A suggestion by President David Granger for the establishment of an authority to monitor policies on indigenous affairs has Pauline Sukhai, former minister of what is now the Ministry of Indigenous Peoples’ Affairs and a PPP/C MP, worried that it would be an attempt to usurp the independence of the National Toshaos Council (NTC).
The proposal, made during yesterday’s opening of the 10th annual NTC Conference, would see an administrative body in place year-round to ensure that the decisions of the NTC are properly implemented.
And while Granger acknowledged that Toshaos under the Amerindian Act are empowered to deliberate on and make decisions on the resolution of a large number of problems that affect indigenous communities, he pointed out the difficulty the NTC may encounter in monitoring the decisions implemented by the body all year round.
“It is… very difficult for a single annual conference to execute day-to-day management to these complex problems… The conference must therefore ask itself whether there can be a different administrative approach to resolving these problems rather than meeting once a year and not being able to monitor the implementation of your decision for 365 days,” he said.
In light of this, he said that there is a need for a strong administrative body, with a national reach, that would fill the gap between village level administration and the ministerial level.
He said, “Here on the coast, a village could look to the NDC [Neighbourhood Democratic Council] and the NDC can look to the RDC [Regional Democratic Council] and the RDC could look the Ministry of Communities and to the National Assembly.” He asked, “Is there a parallel system for what is in effect, is a parallel form of administration of our indigenous villages?”
This being said, President Granger stated that the time has come to look at the setting up a body, which possesses the resources, the financial and managerial skills and the organisational structures to effectively address the myriad challenges which hinterland residents face.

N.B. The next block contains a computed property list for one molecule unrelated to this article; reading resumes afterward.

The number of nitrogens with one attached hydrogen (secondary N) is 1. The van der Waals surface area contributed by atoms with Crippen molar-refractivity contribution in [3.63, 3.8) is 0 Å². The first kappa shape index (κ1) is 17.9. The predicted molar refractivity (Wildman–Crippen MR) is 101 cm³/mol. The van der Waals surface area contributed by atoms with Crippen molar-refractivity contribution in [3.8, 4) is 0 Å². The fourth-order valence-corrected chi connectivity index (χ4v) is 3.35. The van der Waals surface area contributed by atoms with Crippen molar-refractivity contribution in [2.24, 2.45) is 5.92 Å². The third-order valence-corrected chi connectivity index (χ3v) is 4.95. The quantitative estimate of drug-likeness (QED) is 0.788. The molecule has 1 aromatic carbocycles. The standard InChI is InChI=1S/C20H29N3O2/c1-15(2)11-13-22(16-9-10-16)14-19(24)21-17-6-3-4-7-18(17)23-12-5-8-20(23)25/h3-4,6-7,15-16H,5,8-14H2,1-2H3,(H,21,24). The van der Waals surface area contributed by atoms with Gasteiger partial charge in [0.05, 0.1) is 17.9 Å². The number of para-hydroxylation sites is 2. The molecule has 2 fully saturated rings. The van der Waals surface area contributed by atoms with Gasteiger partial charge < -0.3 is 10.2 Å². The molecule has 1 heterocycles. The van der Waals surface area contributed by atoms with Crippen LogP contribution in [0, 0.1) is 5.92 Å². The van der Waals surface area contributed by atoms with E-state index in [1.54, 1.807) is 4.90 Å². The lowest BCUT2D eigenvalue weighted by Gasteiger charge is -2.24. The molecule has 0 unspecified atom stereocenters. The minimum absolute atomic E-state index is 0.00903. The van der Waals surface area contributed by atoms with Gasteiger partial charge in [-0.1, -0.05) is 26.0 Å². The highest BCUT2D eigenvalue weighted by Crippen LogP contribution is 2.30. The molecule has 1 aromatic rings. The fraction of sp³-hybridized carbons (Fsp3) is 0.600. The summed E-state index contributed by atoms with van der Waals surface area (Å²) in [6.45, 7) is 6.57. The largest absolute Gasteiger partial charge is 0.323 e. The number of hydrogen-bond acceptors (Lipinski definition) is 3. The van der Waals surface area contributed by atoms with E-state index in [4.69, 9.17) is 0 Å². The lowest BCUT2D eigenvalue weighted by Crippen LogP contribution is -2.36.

In the same breath, he offered the assurance that such a body would not usurp the role of the NTC or the Ministry of Indigenous Peoples’ Affairs but rather ensure effective implementation of decisions taken by the council.
However, Sukhai, who attended the opening in the company of fellow opposition parliamentarian Yvonne Pearson and former permanent secretary turned PPP/C Member of Parliament Nigel Dharamlall, said that the establishment of a five-member authority can be seen as an attempt to not only usurp the function of NTC but also that of the Ministry of Indigenous Peoples’ Affairs.
“How would you be establishing a five-man committee when there is the established ministry with two ministers and highly technical staff and also you have the NTC? The NTC is an independent body,” Sukhai said.
“I don’t see independence in that. What I believe should be happening is that there is need for support for empowering and training indigenous people,” the former minister added.
Weighing in on the land titling issues raised by Chairman of the NTC Toshao Joel Fredericks during yesterday’s opening ceremony, Sukhai said she found it worrisome that after a year in government, not a single title has been issued or demarcation completed under the new administration even with the presence of the Amerindian Land Titling project.
“It worries me when the President says Amerindians control 14% of Guyana’s land mass, larger than four regions put together; that sends an underlying message that nothing is being done. It is something to think about ….I do hope the NTC will place emphasis on this message,” she added.